What makes a good ATEX radio?

Published:  05 August, 2015

Mark La Pensee, Head of TETRA Subscribers Product Management, Motorola Solutions, describes the challenge of designing communications for ATEX environments.

Good design is never the product of a single big idea; rather, it is a combination of hundreds of small things being brought together, all driven by a deep understanding of user experience (UX). When it comes to creating new product for high risk industrial sectors the complications, difficulties and potentially dangerous processes a device and the user may come into contact with expand exponentially. This creates a considerable challenge for the designer.

Many industrial and transport facilities encompass large, complex environments, and these require integrated communication systems to facilitate effective and safe operations. Hazardous work areas within those facilities demand highly reliable, easy to use and intrinsically safe communication equipment to enable safe operations. Understanding what constitutes a ‘hazardous environment’ is therefore the first consideration when designing product to meet communications and operational requirements. When three conditions are met: there is a fuel source (a gas, a vapour, or some sort of ignitable dust); oxygen; and an ignition source, then we have a potentially hazardous environment. ATEX/IECEX radios are a prime example of intrinsically safe communication devices that are designed and optimised to meet these challenging working conditions.

When designing an ATEX two-way radio system, in conjunction with the intrinsic safety capabilities, there are five vital considerations to address: audio performance, coverage, ruggedness, accessories and critically usability.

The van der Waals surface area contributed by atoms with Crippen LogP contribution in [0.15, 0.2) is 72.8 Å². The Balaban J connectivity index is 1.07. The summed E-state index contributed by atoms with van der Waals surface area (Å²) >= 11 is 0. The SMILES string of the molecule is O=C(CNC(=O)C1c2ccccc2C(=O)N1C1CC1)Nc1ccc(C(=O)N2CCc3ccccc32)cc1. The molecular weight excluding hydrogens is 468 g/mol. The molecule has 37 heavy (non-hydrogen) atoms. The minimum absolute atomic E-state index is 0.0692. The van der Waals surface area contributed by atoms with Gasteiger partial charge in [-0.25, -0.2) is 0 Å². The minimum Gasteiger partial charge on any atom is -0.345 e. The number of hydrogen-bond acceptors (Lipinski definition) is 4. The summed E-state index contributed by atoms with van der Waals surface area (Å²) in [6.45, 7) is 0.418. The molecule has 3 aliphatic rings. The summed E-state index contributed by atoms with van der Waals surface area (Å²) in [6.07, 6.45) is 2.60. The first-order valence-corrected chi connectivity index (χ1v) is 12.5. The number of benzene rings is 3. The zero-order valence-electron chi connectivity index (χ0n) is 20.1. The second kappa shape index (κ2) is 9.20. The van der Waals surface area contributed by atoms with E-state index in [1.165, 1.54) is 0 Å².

The ATEX environment

Invariably, hazardous environments are loud, dirty, hostile places and these conditions will tend to define the uniqueness of an ATEX communications device. For the predominant user groups – firefighters; oil and gas; chemical; heavy industry; sea port; airport and mine workers - all are different in their deliverables to the market, yet share common environmental operating conditions.

Globally the majority of ATEX environments are found in the extremes, from the heart of the Middle East, where temperatures regularly exceed 45C and are extremely dusty, to Siberia where temperatures can drop below -20C with snow and ice. This drives the need for radios to operate in the most extreme environments, maintaining ATEX performance levels despite exposure to heat shock, dirt, oil, metal dust or chemicals.

For the numerous industrial fire services that deploy ATEX radios the risk of exposure to flammable materials and ignition from their equipment is very real. Their working environment is further exacerbated by the need to withstand exposure to multiple water jets and fire hoses. The result is the need for equipment able to provide multiple levels of IP protection even after thermal cycling, heat shock and drop testing.